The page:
At 2am on 1 January, the US Senate voted through legislation that postponed a decision on spending cuts until February. Even though it was a complete cop-out, it was enough for now to avoid a fall off the cliff. Investors were greatly relieved as it ensured the US would not return to recession, and equity markets rebounded on the 2 January with the S&P 500 spiking 2.5 per cent higher in its biggest up day for 18 months. But the job is still only half done, and as the US approaches its debt ceiling in mid-to late end of February, the US political risk will again begin to escalate and have a negative influence on financial markets.
China is the world's second biggest economy, even though it's still considered to be an "emerging" or "developing" one. Therefore, China's economic health is increasingly important for the balance of the global economy. But China has endured a decline in its growth rate for the last three years with seven consecutive quarters of declining GDP.
Wage growth within China is leading to an expansion of its middle class and therefore an increase in internal consumption. However, China's economy still needs demand from the rest of the world's markets to fuel its growth and therefore the challenging economic climate in the developed world, especially the eurozone, has led to this consistent decline in its growth since 2010.
But as we enter 2013, the signals are that China has turned the corner. China announced its GDP growth figure for the fourth quarter of 2012 on 18 January 2013, a phenomenally important piece of information that the world's investors were biting their fingernails over. It came in at 7.9 per cent, confirming that their growth rate has begun its recovery. This figure justifies the large rally we've seen in global stocks in recent weeks, but may not have the power to continue to drive markets higher from here while the US fiscal position remains uncertain. I believe we would need to see Chinese GDP growth above 8 per cent to generate enough additional domestic buying power to ensure the rally that began back in mid-November continues.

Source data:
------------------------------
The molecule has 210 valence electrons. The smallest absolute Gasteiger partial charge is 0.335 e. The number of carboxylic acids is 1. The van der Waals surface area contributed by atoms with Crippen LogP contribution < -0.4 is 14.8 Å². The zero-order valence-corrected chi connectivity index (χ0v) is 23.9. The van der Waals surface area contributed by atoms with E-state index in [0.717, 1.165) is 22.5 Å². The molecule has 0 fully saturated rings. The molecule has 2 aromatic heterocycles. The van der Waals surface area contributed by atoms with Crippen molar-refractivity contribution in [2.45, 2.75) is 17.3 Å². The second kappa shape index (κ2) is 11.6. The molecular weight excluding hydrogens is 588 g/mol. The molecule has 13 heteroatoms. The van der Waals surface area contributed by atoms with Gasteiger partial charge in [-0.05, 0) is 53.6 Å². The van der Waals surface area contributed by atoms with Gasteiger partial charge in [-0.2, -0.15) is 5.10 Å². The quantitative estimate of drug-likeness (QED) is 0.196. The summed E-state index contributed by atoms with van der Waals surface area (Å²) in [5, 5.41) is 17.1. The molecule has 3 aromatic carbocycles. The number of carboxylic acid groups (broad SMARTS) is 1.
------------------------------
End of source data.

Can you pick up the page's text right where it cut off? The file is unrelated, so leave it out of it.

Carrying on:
Overall, the global economy starts 2013 in much better shape than it has been in since the collapse of Lehman Brothers back in September 2008. But market valuations already reflect this fact with lead indices hitting four and five year highs. So the key question from here is: can the rally continue? I believe that equities are beginning to look overbought, and I would expect a negative correction of around 5 per cent between now and March.
The US fiscal issues will return to undermine confidence, as will the rising issue of currency wars, and naturally this may lead to some profit-taking. However, I feel that the second half of 2013 will see the US fiscal picture being dealt with and the emergence of a global economy that can shrug off its five-year confidence crisis and return to "normal" growth rates, which should result in the S&P 500, for example, making a new all-time high by breaching its 2007 peak of 1,576. One thing is for sure: economic developments will continue to be hugely significant to traders.